The island of Cyprus was an overseas possession of the Republic of Venice from 1489, when the independent Kingdom of Cyprus ended, until 1570-1571, when the island was conquered by the Ottoman Empire.
Venice wanted to control Cyprus for centuries and Venetian merchants operated on the island starting from 1000 AD, when the Venetian expansion (commercial and military) in the eastern Mediterranean began.
In 1468, James II of Cyprus of the Lusignan family became king of Cyprus. In 1468 he chose Caterina Cornaro (born in Venice from the noble "Cornaro" family) as wife and queen consort of Cyprus. The choice of the king was extremely welcome by the Republic of Venice, since from then on he could have secured the commercial rights and other Venetian privileges on the island. The two married in Venice on 30 July 1468 by proxy of her when she was 14 years old.
Giacomo died shortly after the marriage due to a sudden illness and, according to her will, Catherine, who was pregnant at the time, acted as regent. She became sovereign when their newborn son James died of malaria in August 1474 before her first birthday.
The kingdom of Cyprus had long been in decline and was a tributary state of the Egyptian Mamluks from 1426. Under Catherine, who ruled Cyprus from 1474 to 1489, the island was controlled by Venetian merchants, and on March 14, 1489 was forced to abdicate and to sell the administration of the country to the Republic of Venice. According to George Boustronios, «on February 14, the queen dressed in black and accompanied by the barons and their ladies, set out on horseback. Six riders held the reins of her horse. From the moment she left Nicosia, her eyes kept filling with tears. When she left, the whole population was crying ». Thus, the last Crusader state became a colony of Venice and, in return, Catherine was granted the title of Queen and she received the appointment of Sovereign Lady of Asolo, a county in the Venetian mainland in northern Italy, in 1489.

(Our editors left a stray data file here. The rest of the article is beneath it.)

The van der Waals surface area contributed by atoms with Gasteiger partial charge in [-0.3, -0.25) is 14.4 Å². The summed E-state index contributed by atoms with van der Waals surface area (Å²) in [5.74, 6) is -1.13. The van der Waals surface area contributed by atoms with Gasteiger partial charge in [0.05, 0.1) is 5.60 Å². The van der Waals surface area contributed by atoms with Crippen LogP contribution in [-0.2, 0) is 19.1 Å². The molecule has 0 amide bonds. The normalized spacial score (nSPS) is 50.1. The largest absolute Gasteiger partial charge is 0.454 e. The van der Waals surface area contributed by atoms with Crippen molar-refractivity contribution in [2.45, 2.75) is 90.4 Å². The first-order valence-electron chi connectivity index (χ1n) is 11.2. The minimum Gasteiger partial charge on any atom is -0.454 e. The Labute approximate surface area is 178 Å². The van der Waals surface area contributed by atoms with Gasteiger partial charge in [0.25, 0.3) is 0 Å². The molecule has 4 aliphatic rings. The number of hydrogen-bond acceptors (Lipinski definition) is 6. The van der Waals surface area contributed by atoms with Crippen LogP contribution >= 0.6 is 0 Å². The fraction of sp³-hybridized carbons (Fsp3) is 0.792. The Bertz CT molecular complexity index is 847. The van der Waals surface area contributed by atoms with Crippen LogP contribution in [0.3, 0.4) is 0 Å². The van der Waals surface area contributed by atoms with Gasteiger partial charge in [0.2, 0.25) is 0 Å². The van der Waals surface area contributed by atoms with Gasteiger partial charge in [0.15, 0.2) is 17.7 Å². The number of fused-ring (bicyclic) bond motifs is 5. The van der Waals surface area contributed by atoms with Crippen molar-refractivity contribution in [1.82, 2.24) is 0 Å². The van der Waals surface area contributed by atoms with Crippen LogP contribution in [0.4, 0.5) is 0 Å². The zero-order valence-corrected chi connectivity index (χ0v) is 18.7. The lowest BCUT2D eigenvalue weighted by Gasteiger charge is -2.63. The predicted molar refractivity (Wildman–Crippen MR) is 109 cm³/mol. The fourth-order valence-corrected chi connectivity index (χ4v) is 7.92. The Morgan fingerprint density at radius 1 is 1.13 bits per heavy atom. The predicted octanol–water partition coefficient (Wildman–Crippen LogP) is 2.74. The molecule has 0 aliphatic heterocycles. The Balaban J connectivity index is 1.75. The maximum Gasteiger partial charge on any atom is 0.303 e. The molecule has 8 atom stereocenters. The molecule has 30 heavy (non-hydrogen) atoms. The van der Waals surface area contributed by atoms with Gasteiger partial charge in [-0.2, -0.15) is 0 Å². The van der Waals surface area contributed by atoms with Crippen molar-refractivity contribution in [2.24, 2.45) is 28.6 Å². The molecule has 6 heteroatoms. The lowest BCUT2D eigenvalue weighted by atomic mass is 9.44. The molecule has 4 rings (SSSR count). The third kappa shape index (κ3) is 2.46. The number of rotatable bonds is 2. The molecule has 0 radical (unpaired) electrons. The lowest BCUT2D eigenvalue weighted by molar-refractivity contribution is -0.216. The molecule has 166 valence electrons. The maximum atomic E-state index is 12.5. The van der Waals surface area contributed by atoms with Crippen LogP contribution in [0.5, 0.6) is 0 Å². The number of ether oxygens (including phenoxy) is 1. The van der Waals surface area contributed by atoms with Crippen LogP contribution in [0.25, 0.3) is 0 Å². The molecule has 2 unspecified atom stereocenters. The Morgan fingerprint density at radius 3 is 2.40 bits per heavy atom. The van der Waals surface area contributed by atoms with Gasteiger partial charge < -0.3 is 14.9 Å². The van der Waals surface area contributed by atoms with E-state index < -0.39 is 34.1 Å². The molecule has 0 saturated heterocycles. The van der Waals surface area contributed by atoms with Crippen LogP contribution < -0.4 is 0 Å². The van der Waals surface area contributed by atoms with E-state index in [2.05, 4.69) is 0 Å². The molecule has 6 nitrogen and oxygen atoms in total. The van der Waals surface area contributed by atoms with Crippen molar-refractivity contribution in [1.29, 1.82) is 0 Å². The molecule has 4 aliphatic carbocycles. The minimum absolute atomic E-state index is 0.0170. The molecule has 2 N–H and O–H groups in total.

Most of Cyprus under Venice was made up of Greek Orthodox peasants who were oppressed by the Latin ruling class (linked to the former kings of the Lusignano) and it was estimated that there were about fifty thousand servants. Venice preferred Catholicism, which thus enjoyed an enormous increase in followers: for this reason there were problems with the local Greek Orthodox priests.
Attacks by the Ottoman Empire
During the period of Venetian rule, the Ottoman Turks attacked and plundered the peoples of Cyprus at will. The Greek population of Cyprus received weapons from their Venetian rulers and fought the Ottoman aggressors.
In 1489, the first year of Venetian control, the Turks attacked the Karpas Peninsula, plundering and taking prisoners to sell as slaves. In 1539 the Turkish fleet attacked and destroyed Limassol. Fearing the ever-expanding Ottoman Empire, the Venetians fortified Famagusta, Nicosia, and Kyrenia, but most of the other cities were easy prey.
In 1489, when Cyprus came under Venetian rule, Nicosia became its administrative center. The Venetian governors considered it necessary to fortify all cities of Cyprus due to the Ottoman threat. In 1567 the Venetians built the new fortifications of Nicosia, which are well preserved to this day, demolishing the old walls built by the Franks and other important Frankish era buildings including the King's Palace, other private palaces and Christian Orthodox churches and monasteries and Latin. The new walls took the shape of a star with eleven bastions: the bastion design was more suited to artillery and presented better control for defenders. The walls had three gates: the "Kyrenia Gate" to the north, the "Paphos Gate" to the west and the "Famagusta Gate" to the east. The Pedieos River flowed through the Venetian walled city, but in 1567 it was diverted to the es